strumzilla

​A blog/journal about my life and the stuff I like. Popular subjects include music, guitars, gear, books, movies, video games, technology, humor.

I am being sorely tested...

by all involved parties. First we get smoked by our walkins today (3x the usual number) and then our staff is doing their best to give the exponentially enlarging snowball an extra kick before it gets to me. I love the fact that people who are not ultimately responsible to care for a patient are more than willing to sign them in when they don't have an appointment since it's my responsibility to take care of them. Soon I will be in a job that doesn't have walkins and I won't have subordinate personnel who can arbitrarily add to my workload.

Being a provider with a schedule of patients is an occupational experience that most people don't comprehend. When you have a schedule, you are locked into that schedule. Your day is dictated by the schedule and you must stick to it or suffer complaints and backlash from patients and staff alike. As a provider I accept this, because it's what I get paid to do. Where I get really frustrated is when other people through ambivalence, naivete or outright intention add to or otherwise complicate my schedule. I don't mind a busy, fully booked schedule. The busier I am at work, the faster the day goes by. I pride myself on staying ahead of my schedule, finishing my notes in a timely manner, and getting all the time sensitive issues handled as soon as safely possible. When it's up to me, this is very rarely a problem. The only time I typically fall behind is through the action or inaction of others.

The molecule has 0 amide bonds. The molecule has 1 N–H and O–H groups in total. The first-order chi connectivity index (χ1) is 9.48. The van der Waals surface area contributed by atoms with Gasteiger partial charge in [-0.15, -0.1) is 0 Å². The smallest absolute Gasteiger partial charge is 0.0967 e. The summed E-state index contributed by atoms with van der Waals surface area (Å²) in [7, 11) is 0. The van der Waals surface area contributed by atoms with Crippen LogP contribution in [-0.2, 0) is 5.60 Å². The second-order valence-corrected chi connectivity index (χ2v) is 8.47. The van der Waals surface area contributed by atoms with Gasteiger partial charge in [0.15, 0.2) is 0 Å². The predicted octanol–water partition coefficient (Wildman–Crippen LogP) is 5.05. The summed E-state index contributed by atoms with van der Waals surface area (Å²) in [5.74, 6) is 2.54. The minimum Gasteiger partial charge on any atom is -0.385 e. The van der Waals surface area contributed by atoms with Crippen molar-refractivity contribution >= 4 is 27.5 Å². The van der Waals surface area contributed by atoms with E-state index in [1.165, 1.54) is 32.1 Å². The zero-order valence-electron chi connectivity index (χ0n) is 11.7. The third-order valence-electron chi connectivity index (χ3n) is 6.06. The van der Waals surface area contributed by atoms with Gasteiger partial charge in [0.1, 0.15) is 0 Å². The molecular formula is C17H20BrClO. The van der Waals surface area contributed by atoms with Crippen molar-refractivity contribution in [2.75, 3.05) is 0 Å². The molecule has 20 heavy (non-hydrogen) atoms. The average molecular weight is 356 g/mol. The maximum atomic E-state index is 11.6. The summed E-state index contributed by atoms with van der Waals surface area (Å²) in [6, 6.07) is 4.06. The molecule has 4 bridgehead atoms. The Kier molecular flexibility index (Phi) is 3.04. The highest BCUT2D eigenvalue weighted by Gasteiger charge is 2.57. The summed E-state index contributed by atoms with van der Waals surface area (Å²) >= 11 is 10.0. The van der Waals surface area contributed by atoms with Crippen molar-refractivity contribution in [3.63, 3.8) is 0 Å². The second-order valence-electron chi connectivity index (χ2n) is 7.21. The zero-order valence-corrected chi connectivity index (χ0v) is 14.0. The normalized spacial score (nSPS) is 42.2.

Today we had 15 people signed in for sick call, and we only have 90 minutes to see them before appointments start. The frustrating thing is that most of these people don't truly have acute medical issues. Most of our sick call patients are here because they don't want to wait for an appointment, or they are trying to get out of work. Rarely do I see a patient on sick call that I think "It's good you came in when you did, because this was a serious issue". Most of the time I think "Why would anyone ever seek medical treatment for this issue?" This gets back to my fundamental problem with most clinic visits by soldiers which is that they get free healthcare and have the secondary gain of time away from work, duty modification, etc.

The NCOs responsible for triaging the acute patients are not very good at what they do. They have a tendency to not want to enforce sick call complaints to acute only, and if the patient argues with them or insists on being seen, they sign them in. Military patients essentially have no negative reinforcement system for spurious complaints. The worst thing that happens to them is being told they are normal or their issue doesn't require any more workup or treatment. Even in those cases, they were at least able to get out of pt and work for a few hours. Patients can no-show, malinger, drug seek, or engage in a multitude of fraudulent or exaggerative behaviors and they very rarely get held accountable. This is one of the reasons I have sought employment elsewhere. The secondary gain issue is fairly common with the normal active duty population, but it's the modus operandi of the meb patient. I don't know how any competent provider with military experience could tolerate long term employment with this population. "Never has so much been done for so few who are so less deserving" - this should be the clinic motto. I find myself less and less proud to be an American citizen and retired soldier the more of these types of patients I am exposed to. There is a significant portion of the young population who look at the world as a set of entitlements with no requirement to work or produce for those entitlements.

I'm rambling now. Rant over. I expect my relative attitude will improve here shortly.